12 Telomerase The HeLa cell line was derived for use in cancer research. These cells proliferate abnormally rapidly, even compared to other cancer cells. Like many other cancer cells, HeLa cells have an active version of telomerase during cell division, which prevents the incremental shortening of telomeres that is implicated in aging and eventual cell death. In this way the cells circumvent the Hayflick Limit, which is the limited number of cell divisions that most normal cells can later undergo before becoming senescent.

13 Contamination The degree of HeLa cell contamination among other cell types is unknown because few researchers test the identity or purity of already- established cell lines. It has been demonstrated that a substantial fraction of in vitro cell lines — estimates range from 10% to 20% — are contaminated with HeLa cells. Stanley Gartler in 1967 and Walter Nelson-Rees in 1975 were the first to publish on the contamination of various cell lines by HeLa.

14 In vivo magnetic resonance imaging tracking of bone marrow-derived mesenchymal stem cells via intracoronary administration: Consistency to pathohistological results 李浩

15 Recent trials and clinical studies have shown that intracoronary transplantation of bone marrow-derived mesenchymal stem cells (MSCs) improves cardiac function following acute myocardial infarction (AMI). However, whether homing of MSCs into the infarcted myocardium or not is still unknown.

16 Epicardial myocardium injection Endocardial myocardium injection Intravenous injection Intracoronary injection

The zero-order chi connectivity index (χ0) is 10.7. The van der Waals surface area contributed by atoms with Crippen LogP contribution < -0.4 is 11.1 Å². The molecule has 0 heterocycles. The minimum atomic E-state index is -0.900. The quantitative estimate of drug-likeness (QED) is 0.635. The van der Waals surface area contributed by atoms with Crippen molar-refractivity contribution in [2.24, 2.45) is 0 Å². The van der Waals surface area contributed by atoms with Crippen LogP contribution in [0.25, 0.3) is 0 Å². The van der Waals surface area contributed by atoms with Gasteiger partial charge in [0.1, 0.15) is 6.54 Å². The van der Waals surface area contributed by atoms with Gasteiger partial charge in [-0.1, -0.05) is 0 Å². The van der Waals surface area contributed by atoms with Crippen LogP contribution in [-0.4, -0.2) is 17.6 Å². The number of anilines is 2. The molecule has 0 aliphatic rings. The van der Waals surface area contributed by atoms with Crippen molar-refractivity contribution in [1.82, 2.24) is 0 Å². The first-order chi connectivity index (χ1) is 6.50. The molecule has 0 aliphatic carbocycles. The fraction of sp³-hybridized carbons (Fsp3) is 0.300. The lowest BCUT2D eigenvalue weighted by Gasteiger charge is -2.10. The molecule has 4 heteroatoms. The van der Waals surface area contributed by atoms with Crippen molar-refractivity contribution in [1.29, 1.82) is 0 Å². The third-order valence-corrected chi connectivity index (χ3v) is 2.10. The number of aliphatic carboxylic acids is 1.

17 Methods

18 Myocardial infarction was induced in all 10 pigs Methods

19

20 Making cell lines and gene deliver system  Oncogenes including myc, bcl-xl, neu, p53, Ela, SV40, among which mcy is the most used.  Deliver system: 1. Physical method: Electroporation, Nano particles 2. Chemical system: Bipolar molecules 3. Biologic system:  Virus: wide spectrum, smaller inserts 1. Retroviral (genomic integration)  Retrovirus (RV, replicative, ~10 kb genome)  Lentivirus (LV, both replicative and non-replicative, ~10 kb genome) 2. Adenovirus (AD, epichromosomal, both replicative and non-replicative, ~10 kb genome) 3. Adeno-associated virus (AAV, 4.3 kb genome)  Bacteria: Larger inserts, limited hosts cells 1. Salmonella sp 2. Clostridium sp 3. Escherichia coli

21 comparing and optimizing approaches 蔡蓉蓉 胡姗姗

22   Investigate the feasibility of achieving high transgene expression in cultured muscle cells. Objectives

23  materials mouse C2C12 cells a novel system, primary rainbow trout myosatellite cells Methods

24  three different viral vectors adeno-associated virus serotype 2 (AAV2) baculovirus (BAC) lentivirus lipofectamine 2000 Methods green fluorescent protein (GFP)

25  the genetic manipulation of cultured muscle cells 1.chemical/lipid-based transfection : Chemical transfections are fast and cost effective in most cell culture systems, but produce low transfection efficiencies in muscle cells. 2.viral vectors : capable of introducing transgenes in a tissue-specific manner and may or may not integrate transgenes into the host genome, depending on the specific vector